Australia’s supermarket sector is gearing up to take on grocery delivery in a big way, with those in the space saying Coles’ expansion of its partnership with food delivery startup Deliveroo is just a sign of things to come.
Fairfax reports the supermarket giant has been in partnership with Deliveroo since the beginning of the year, running a service delivering food packs of entertainment items and barbeque selections. However, the partnership has reportedly now expanded into general groceries.
This includes milk, bread, cheese, and general fruits and vegetables, all offered by Coles as 30-minute home deliveries facilitated by the Deliveroo rider network, reports Fairfax.
Speaking to SmartCompany, Morgan Ranieri, co-founder of grocery delivery startup YourGrocer, says the partnerships instigated in the delivery space over the past 12 months are just “scratching the surface” of what’s to come.
“Grocery delivery is quite tough, especially for fresh food. It’s a lot more challenging than delivering a box of iPhone cases – there are a lot of nuances involved with the delivery system,” he says.
“But we’re starting to see companies like Uber and Deliveroo – along with a number of small courier companies – make it possible.”
Deliveroo is not the first of the gig economy startups the grocery giant has partnered with, with Coles enlisting ridesharing company Uber to help out with home deliveries out of the company’s “dark” store in Richmond.
However, the Uber partnership is of a different nature to the Deliveroo partnership, with the Uber deal designed to focus more on get items to customers if they are missing from initial orders.
“They’ll send the Uber driver to drop off the milk, and while it’s expensive, they’re less likely to lose a customer,” Ranieri says.
Grocery delivery to boom over next five years
Looking five years down the track, Ranieri believes players like Coles and Woolworths will have access to a huge range of delivery services that will “enable convenience in a way never seen before”.
“Convenience is going to be a commodity, and any business will be able to plug into something like UberRUSH or any other company offering the services and deliver their items,” he says.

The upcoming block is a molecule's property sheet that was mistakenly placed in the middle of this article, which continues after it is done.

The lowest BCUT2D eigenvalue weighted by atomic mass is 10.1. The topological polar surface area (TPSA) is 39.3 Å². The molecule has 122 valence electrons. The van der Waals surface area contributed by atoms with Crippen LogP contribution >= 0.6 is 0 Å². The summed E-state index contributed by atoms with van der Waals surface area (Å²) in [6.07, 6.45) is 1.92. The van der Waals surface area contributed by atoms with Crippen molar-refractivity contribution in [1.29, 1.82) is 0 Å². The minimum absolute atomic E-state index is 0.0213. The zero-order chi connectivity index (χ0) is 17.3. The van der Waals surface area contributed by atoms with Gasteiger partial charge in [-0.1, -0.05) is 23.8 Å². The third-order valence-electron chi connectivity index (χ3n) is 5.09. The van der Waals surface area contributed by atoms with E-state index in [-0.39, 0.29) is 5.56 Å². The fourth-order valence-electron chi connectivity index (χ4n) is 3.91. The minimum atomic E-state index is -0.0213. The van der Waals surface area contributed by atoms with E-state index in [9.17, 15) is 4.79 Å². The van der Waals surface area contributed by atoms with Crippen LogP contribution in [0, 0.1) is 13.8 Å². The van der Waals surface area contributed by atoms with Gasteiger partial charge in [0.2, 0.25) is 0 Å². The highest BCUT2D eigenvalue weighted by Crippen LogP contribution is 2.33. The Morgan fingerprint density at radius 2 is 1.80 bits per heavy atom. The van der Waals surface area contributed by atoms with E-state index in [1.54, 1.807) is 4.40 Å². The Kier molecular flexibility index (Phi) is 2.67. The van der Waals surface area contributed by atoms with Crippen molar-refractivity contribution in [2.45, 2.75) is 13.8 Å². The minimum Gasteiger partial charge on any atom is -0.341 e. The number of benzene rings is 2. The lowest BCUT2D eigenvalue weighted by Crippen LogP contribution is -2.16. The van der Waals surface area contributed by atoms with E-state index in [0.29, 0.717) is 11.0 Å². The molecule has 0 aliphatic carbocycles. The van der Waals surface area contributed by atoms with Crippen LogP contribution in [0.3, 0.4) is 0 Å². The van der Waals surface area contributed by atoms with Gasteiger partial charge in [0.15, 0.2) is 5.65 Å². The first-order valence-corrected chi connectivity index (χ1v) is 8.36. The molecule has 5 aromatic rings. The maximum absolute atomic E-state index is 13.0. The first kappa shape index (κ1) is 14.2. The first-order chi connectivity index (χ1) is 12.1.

“Delivering through one big homogenous fleet will become less common, but it’s still hard to envisage a company relying entirely on outsourced offerings. There are too many moving parts.
“That being said, anyone who said anything like that ten years ago was probably wrong.”
Ranieri says he’s seen Australia’s online grocery sector grow “incredibly fast” since starting YourGrocer in 2013, but believes the country is still five years behind other parts of the world, such as the UK.
Speaking to SmartCompany about the general growth in partnerships with on-demand economy businesses, Deliveroo Australia country manager Levi Aron said “it’s only natural that we draw attention from the bigger end of town”.
“Our creativity and agility means we can be great partners to bring new food delivery ideas to life,” Aron said.
“We’re on the forefront of intuitive technology, and they can leverage that to test concepts they may not be able to facilitate on their own, just like our restaurant partners do.”
At the time of Coles’ partnership with Uber, retail expert and Queensland’s University of Technology lecturer Gary Mortimer said Australian supermarkets were moving away from price wars and into “delivery wars”, and Ranieri agrees.
“When people are buying online, they’re thinking more about convenience rather than price, so it’s not a race to the bottom for online grocery,” he says.
SmartCompany contacted Coles but the company had nothing further to add.
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